“A million dollars isn’t cool. You know what’s cool?…A billion dollars valuation.”
These words were uttered by a fictionalized version of Sean Parker in the blockbuster film The Social Network and these words almost seem to be the siren call for startup founders today – be “cool” by getting a billion dollar valuation for their business. The tag, unicorn, is given to those purportedly rare species of startup companies that have achieved this valuation pre-IPO. And it seems we are seeing more and more unicorns in the media spotlight recently. Because of this media attention, some startup founders and early investors actively seek to sell small percentages of stock at higher prices in order to obtain a billion dollar-plus valuation.
To achieve this valuation, a corporation could simply sell 5% of its equity for $50 million to get a $1 billion post-money valuation: welcome to the unicorn club! The attention attached to billion dollar valuation gives the appearance of a strong operating business [“fake it ’til you make it”] and likely increases the demand for the corporation’s stock at its initial public offering (“IPO”). I’ve always wondered why would sophisticated investors, especially those who had already invested in a hot startup in earlier rounds, invest at significantly higher prices per shares in later rounds?
Well, the Square IPO may have given us all a peek as to why some late-stage private investors are willing to invest at certain prices to create a unicorn and raises some interesting conflict of interest issues.
“Series E preferred stock contains a provision for the adjustment of conversion price upon a public offering. In the event of such offering, in which the price per share of the Company’s common stock is less than $18.55614 (adjusted for stock splits, stock dividends, etc.), then the then-existing conversion price for the Series E preferred stock shall be adjusted so that, as of immediately prior to the completion of such public offering, each share of Series E preferred stock shall convert into (A) the number of shares of common stock issuable on conversion of such share of Series E preferred stock; and (B) an additional number of shares of common stock equal to (x) the difference between $18.55614 and the public offering price, (y) divided by the public offering share price.” (See Square Prospectus, Note 13, p. F-34).
Although some considered Square’s IPO pricing to be a bust, others made significant coin as a result. Since Square’s IPO was priced at $9 per share, JPMorgan, one of the Series E investors and one of the underwriters of Square’s IPO, received twice as many shares as JPMorgan would have received if Square IPO was priced about $18.56. So by pricing the Square IPO at $9, the Series E investors, who had received 9.7 million shares for their $150 million investment ($15.46 per share), are now receiving an addition 10.3 million shares por nada. This fact alone would not necessarily be an issue if JPMorgan had not participated in the IPO pricing process. Well, technically, J.P. Morgan Securities, LLC, who acted as a representative of an underwriter, participated in the Square IPO pricing process:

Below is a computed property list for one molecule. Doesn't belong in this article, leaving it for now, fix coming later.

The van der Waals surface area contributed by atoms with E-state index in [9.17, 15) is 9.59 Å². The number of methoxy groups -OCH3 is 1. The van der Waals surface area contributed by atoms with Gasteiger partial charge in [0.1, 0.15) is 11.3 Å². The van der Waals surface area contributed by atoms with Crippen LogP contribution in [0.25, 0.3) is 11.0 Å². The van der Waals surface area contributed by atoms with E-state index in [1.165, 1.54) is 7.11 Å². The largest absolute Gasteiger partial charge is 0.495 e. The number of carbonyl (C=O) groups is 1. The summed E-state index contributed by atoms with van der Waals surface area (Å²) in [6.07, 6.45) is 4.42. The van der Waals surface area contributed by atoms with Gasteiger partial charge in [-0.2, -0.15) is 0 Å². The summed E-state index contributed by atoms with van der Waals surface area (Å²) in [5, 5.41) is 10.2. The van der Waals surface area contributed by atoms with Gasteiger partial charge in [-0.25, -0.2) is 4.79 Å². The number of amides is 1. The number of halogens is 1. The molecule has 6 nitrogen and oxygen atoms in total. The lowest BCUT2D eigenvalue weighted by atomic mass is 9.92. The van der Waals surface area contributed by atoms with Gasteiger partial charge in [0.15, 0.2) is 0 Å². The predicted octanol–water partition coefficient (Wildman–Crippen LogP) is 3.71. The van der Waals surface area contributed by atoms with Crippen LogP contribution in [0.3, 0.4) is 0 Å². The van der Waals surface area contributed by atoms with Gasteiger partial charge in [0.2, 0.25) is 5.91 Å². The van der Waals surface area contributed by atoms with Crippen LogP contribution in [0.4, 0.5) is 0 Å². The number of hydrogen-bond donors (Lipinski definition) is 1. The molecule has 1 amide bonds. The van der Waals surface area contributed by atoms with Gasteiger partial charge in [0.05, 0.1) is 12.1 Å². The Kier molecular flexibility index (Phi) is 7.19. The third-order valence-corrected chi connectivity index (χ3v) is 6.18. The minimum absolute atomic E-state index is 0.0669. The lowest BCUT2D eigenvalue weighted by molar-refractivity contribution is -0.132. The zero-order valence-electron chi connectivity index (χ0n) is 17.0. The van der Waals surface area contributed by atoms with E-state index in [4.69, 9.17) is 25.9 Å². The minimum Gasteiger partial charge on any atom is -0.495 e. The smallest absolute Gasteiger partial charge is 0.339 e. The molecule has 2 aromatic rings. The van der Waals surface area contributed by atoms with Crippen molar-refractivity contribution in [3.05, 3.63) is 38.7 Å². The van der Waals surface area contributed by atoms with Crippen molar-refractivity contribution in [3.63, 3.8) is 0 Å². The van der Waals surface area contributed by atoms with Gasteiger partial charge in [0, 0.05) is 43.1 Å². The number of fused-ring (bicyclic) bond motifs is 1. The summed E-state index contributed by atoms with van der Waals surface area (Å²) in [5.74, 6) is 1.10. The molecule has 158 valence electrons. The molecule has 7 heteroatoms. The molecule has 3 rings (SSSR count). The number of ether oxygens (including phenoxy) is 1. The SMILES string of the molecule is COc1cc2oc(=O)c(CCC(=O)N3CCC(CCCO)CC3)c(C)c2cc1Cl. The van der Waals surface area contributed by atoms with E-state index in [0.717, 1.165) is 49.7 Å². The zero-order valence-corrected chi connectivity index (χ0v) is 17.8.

“The initial public offering price has been negotiated among us, the selling stockholder, and the representatives. Among the factors to be considered in determining the initial public offering price of the shares, in addition to prevailing market conditions, will be our historical performance, estimates of our business potential and earnings prospects, an assessment of our management, and the consideration of the above factors in relation to market valuation of companies in related businesses.” (See Square’s Prospectus at pp. 190-192).
Presumably, the entities most knowledgeable of “prevailing market conditions” are the investment banks whose business is to trade in these markets. Notably, when Square closed for trading, its share price was $13.07 per share, in line with the expected $11-13 offering price range [markets sure seem efficient]. $13 times the 10.3 million additional shares received as a result of pricing Square at $9 ultimately put an additional $134 million in pockets of the Series E investors, which includes JPMorgan [not a bad day in the office]. Even though the Series E investors are down about $2 per share as of the IPO’s first day of trading, Series E investors made a net profit of 73% overall. Securities practitioners in the large investment banks should make sure there are adequate Chinese Walls (safeguards) during the IPO pricing process to avoid any appearance of impropriety.
A provision such as the one highlighted in this blog post is known as a “Ratchet” clause. Ratchet clauses are pro-investor anti-dilution clauses that protect investors from declines in implied valuations due to future investment rounds (sometimes referred to as a “down round”). Nothing is inherently wrong with these clauses as long as startup founders understand the potential dilutive effect if there’s a down round. As the Square IPO has demonstrated, ratchet clauses may explain one of the reason why a private investor may be willing to invest at a high valuation.